Guidance on the appointment of Local Authority Inspectors to enforce the Health and Safety at Work etc. Act 1974
Health and Safety Executive/Local Authorities Enforcement Liaison Committee (HELA)
Local Authority Circular
- Subject: Enforcement
- Open Government Status: Fully Open
- LAC Number: 22/8
- Publication Date: 01/08/12
- Review Date: 01/04/17
Any local authority (LA) which is an enforcing authority under the Health and Safety at Work etc Act 1974 (HSWA) has the power under Section 19(1) HSWA to:
".... appoint as inspectors (under whatever title it may from time to time determine) such persons having suitable qualifications as it thinks necessary for carrying into effect the relevant statutory provisions within its field of responsibility and may terminate any appointment made under this section."
Appointment of Inspectors
To meet their duty under S18 (4)(a) HSWA to "make adequate arrangements for enforcement" LAs should ensure inspectors only exercise their HSWA powers when there are suitable management controls in place and they have the necessary competencies. For example, by using the Regulators Development Needs Analysis tool (RDNA) which has a framework of competencies expected of a fully qualified LA health and safety inspector and the Guidance for Regulators Information Point (GRIP) which is designed to signpost health and safety regulators to current information, guidance and advice.
The following local authorities are enforcing authorities for the purposes of HSWA:
- Unitary Authorities in Scotland, England & Wales;
- Metropolitan District Councils in England;
- District and Borough Councils of England:
- County Councils of England
- London Borough Councils;
- Common Council of the City of London;
- The Sub-Treasurer of the Inner Temple;
- The Under-Treasurer of the Middle Temple;
- Fire and Rescue Authorities (excluding Combined Fire Authorities);
- Council of the Isles of Scilly;
- Statutory Harbour Authorities.
In accordance with Section 19(2) HSWA each inspector is required to have a written instrument of appointment, known hereafter as a "warrant. The warrant should specify the powers conferred on the inspector. These are the only powers the inspector may exercise and they apply only within the field of responsibility of the appointing authority.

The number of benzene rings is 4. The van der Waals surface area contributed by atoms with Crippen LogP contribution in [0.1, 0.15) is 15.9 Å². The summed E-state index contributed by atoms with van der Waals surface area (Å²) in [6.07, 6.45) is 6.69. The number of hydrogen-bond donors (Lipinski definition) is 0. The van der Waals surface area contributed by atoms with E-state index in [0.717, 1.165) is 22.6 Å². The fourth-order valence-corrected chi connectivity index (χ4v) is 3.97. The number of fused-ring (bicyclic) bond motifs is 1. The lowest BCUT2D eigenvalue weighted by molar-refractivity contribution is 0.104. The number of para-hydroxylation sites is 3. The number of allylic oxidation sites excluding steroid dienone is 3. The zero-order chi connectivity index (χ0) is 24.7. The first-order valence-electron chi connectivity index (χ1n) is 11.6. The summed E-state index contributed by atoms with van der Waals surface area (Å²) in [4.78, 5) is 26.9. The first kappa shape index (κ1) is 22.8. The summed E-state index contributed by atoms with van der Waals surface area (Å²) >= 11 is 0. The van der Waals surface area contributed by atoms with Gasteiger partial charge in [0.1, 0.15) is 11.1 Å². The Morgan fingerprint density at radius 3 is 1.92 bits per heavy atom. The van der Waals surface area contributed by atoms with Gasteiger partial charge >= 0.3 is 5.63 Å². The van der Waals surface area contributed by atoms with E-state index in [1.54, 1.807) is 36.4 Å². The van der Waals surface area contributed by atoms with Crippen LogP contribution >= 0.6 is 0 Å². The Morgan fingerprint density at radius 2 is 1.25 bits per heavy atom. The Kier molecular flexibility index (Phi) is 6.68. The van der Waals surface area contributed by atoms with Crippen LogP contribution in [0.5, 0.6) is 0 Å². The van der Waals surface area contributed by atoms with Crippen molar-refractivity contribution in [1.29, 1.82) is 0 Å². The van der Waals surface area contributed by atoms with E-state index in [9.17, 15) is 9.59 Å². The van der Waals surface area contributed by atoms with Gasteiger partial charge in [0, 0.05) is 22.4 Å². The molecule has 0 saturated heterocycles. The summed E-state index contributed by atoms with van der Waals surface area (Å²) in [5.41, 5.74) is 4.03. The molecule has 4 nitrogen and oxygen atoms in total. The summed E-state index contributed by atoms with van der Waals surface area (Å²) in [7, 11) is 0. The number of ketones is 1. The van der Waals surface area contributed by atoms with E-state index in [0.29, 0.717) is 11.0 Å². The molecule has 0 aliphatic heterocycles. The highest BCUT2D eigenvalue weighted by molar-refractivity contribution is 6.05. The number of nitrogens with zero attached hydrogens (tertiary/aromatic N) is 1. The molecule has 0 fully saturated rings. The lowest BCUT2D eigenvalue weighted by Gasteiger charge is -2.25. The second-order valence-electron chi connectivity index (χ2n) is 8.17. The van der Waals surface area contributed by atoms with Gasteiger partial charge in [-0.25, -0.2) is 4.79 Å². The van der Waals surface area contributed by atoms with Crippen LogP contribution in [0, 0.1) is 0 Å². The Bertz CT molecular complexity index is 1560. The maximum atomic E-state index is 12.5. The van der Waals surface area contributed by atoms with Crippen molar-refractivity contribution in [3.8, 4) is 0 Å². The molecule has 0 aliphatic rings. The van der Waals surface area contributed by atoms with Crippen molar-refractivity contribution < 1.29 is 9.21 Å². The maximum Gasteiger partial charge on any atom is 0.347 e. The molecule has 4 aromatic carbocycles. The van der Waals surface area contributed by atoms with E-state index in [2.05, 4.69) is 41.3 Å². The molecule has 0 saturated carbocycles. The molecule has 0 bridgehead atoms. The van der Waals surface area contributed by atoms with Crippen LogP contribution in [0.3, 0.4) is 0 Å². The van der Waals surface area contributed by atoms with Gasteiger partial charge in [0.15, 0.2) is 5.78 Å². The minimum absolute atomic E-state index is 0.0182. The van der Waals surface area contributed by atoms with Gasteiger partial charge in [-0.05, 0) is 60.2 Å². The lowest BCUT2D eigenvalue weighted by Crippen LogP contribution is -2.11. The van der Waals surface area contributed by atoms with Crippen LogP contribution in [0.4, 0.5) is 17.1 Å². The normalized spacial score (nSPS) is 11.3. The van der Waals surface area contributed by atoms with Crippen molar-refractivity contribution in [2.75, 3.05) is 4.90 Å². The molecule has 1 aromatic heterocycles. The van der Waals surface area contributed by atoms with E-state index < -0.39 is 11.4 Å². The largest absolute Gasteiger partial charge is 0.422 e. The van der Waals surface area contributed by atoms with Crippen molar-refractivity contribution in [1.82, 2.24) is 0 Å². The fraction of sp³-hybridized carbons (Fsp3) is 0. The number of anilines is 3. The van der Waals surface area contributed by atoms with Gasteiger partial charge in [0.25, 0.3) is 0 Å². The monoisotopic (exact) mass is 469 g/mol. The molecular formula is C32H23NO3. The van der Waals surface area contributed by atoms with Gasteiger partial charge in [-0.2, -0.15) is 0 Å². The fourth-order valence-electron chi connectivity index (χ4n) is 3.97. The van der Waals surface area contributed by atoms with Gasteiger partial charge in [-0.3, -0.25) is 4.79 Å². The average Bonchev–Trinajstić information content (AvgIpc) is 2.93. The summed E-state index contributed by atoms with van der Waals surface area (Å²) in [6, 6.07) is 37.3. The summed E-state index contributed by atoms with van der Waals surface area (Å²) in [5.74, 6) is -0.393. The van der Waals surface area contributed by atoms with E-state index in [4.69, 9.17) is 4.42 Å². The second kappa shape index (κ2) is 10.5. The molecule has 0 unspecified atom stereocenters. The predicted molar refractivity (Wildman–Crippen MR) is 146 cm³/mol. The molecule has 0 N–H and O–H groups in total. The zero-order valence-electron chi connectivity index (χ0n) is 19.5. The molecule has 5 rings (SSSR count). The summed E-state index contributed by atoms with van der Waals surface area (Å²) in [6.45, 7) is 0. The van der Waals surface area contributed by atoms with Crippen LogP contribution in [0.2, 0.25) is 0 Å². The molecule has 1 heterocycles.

Authorities should satisfy themselves that the person signing the warrant is properly authorised to do so as it may be necessary to produce evidence of this if an inspector's appointment is challenged.
Powers of inspectors
The Act requires that the warrant specifies those powers the inspector is entitled to use. The powers are set out in the following sections of HSWA:
- section 20(2) (a) to (m) inclusive
- section 21
- section 22
- section 25
- section 39 (power to prosecute before magistrates in England & Wales)
Section 38 of HSWA states that "Proceedings for an offence under any of the relevant statutory provisions shall not, in England and Wales, be instituted except by an inspector or by or with the consent of the Director of Public Prosecutions."
Warrants should also show any powers derived from health and safety regulations and/or powers under existing relevant statutory provisions (defined in Section 53(1) of HSWA), and regulations, orders or other legislation made under them.
Authorities should ensure that, in line with the requirements of Section 19(1) of HSWA, inspectors are authorised to exercise only those powers for which they are qualified and authorisations should be removed when they are no longer valid.
When carrying out their inspection duties, inspectors should always be able to produce their warrant, or a duly authenticated copy on request.
Indemnity of inspectors
Situations may arise when action is brought against an inspector arising out of their inspectorial duties. Under Section 26 of the Health and Safety at Work Act 1974, local authorities may indemnify the inspector providing they are satisfied the act complained of was honestly believed to be within the powers of the inspector and that their duty as an inspector required or entitled them to do it.
The power to indemnify becomes operative, "Where an action has been brought against an inspector in respect of an act done in the execution or purported execution of any of the relevant statutory provisions and the circumstances are such that he is not legally entitled to require the enforcing authority which appointed him to indemnify him...."
It is recommended that every local authority issue a statement along the following lines:
'Section 26 of the Health and Safety at Work etc. Act 1974' allows local authorities to indemnify inspectors appointed under that Act under specified circumstances. It is the policy of this authority to indemnify inspectors appointed under that Act against the whole of any damages and costs or expenses which may be involved, if the authority is satisfied that the inspector honestly believed that the act complained of was within their powers and that their duty as an inspector entitled them to do it, providing the inspector was not wilfully acting against instructions.'
Relevant HELA circulars
Enforcement officers should be aware of Local Authority Circular (LAC) 22/2 which provides advice on authorising 'other persons' who may be required to accompany an inspector.